Justin Delgado is husband to Kacie Doyle-Delgado, diagnosed at age 11. After more than a decade together, he considers himself to be an expert carb counter and Dexcom inserter. He graduated with his Master of Science in Finance from the University of Utah in 2013 and has been working in commercial banking since then. He attended his first Friends for Life conference in 2015 and is looking forward to volunteering with the teens.
November 29, 2018
Behavior, Hyperglycemia and DKA
Question from Hurst, Texas, USA:
I am a school nurse and have had a relationship with a diabetic 5th grader since he was in Kindergarten. Mom, Dad and the doctor have all talked with him about this issue, but mom has found evidence in his room that he is still sneaking food and hiding the bags in his room. Most recently, mom found a 2 pound bag of Skittles under his bed, half empty. She had to give him 12 units of insulin that night to get his blood sugar back down to normal and he still lied and said he only "ate a few." Do you have any words of wisdom or websites for me to help educate him without scaring him to death about blindness or other complications and damage he could be doing to his body? I have already suggested to mom that she may need to lock up the food. However, this does not help all the time since he goes to other peoples' houses on occasion, etc. I hope to make a lasting impression on him that he is damaging his body and to teach him to love his body. Any suggestions you have would be most helpful.
First, I’d like to say how lucky this young person is to have you in his life. Children thrive when adults really care about them.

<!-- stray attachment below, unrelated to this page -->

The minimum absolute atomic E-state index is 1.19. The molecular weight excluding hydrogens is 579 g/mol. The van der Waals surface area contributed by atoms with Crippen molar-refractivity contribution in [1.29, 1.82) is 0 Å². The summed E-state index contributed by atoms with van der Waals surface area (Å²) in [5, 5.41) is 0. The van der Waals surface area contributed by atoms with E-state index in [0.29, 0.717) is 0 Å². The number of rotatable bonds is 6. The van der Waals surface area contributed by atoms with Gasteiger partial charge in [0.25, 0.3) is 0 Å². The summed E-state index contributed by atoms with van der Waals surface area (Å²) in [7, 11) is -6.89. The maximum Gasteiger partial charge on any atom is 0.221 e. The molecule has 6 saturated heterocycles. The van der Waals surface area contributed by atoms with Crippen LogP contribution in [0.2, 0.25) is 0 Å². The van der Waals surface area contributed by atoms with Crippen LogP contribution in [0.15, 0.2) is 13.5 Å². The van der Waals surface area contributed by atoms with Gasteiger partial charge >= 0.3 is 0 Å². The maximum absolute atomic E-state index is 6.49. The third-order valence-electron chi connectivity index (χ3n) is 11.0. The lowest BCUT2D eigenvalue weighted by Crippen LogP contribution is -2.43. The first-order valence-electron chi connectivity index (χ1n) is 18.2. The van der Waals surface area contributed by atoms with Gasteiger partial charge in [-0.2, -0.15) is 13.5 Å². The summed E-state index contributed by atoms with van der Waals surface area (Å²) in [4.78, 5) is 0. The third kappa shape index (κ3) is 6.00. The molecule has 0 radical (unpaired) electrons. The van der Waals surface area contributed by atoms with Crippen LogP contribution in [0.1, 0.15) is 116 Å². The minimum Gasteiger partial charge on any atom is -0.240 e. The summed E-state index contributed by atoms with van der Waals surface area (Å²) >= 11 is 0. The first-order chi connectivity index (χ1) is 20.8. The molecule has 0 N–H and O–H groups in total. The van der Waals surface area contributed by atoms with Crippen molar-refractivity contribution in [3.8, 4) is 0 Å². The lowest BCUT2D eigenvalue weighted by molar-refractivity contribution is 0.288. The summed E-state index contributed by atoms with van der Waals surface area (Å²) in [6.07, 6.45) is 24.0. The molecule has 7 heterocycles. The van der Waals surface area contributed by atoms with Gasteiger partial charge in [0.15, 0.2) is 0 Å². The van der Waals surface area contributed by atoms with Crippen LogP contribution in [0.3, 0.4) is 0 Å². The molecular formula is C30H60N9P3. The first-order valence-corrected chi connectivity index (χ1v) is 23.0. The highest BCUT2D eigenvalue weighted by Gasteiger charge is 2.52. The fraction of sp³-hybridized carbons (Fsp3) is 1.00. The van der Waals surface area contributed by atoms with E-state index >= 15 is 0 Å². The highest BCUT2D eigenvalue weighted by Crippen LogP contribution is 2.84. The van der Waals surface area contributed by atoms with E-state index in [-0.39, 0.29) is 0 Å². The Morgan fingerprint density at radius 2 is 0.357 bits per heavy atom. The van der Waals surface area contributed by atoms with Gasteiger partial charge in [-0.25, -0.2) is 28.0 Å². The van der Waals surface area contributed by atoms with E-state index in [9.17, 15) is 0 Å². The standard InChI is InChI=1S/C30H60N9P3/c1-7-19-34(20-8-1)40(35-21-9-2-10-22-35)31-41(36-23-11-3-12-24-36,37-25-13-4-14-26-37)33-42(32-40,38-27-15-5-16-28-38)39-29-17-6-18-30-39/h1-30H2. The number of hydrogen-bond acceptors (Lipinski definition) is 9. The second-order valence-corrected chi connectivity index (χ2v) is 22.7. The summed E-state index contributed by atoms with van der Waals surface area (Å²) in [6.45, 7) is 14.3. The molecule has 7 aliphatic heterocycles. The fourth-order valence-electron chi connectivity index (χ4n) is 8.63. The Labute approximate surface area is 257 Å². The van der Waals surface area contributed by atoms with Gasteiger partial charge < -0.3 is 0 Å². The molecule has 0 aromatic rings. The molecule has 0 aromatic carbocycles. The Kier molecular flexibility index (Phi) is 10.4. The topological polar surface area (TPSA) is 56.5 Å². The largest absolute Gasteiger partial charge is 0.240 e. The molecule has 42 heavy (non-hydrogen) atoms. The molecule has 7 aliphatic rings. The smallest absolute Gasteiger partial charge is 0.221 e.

There are a few things I’d encourage you to consider. First, fifth graders are typically going through huge growth spurts and are constantly hungry. So, I’d try to explore this with the diabetes team (nurse, doctor, dietitian) to figure out a way to provide either more quantity of food at each meal and snack or more frequent meals (of course, covering each meal with insulin). When a child is no longer hungry, they are less likely to eat food outside of an adult’s vision. Locking up food is a punitive measure and there’s just no reason for it, as children with diabetes can eat as much as anyone else and also can eat the same kinds of foods as anyone else including sweets. The key is to cover what’s consumed with insulin. So, again, working closely with the diabetes team to figure out how to increase intake with foods that keep the child full and well-nourished will be important. Second, using threats about future harm never works to change behavior, frightens and angers the child, and ruins whatever trusting relationship you had. If these strategies are not successful, then there are likely more issues going on in the family than you are aware of, and it would be quite helpful to enlist the support of a psychologist or other mental health professional with expertise in diabetes.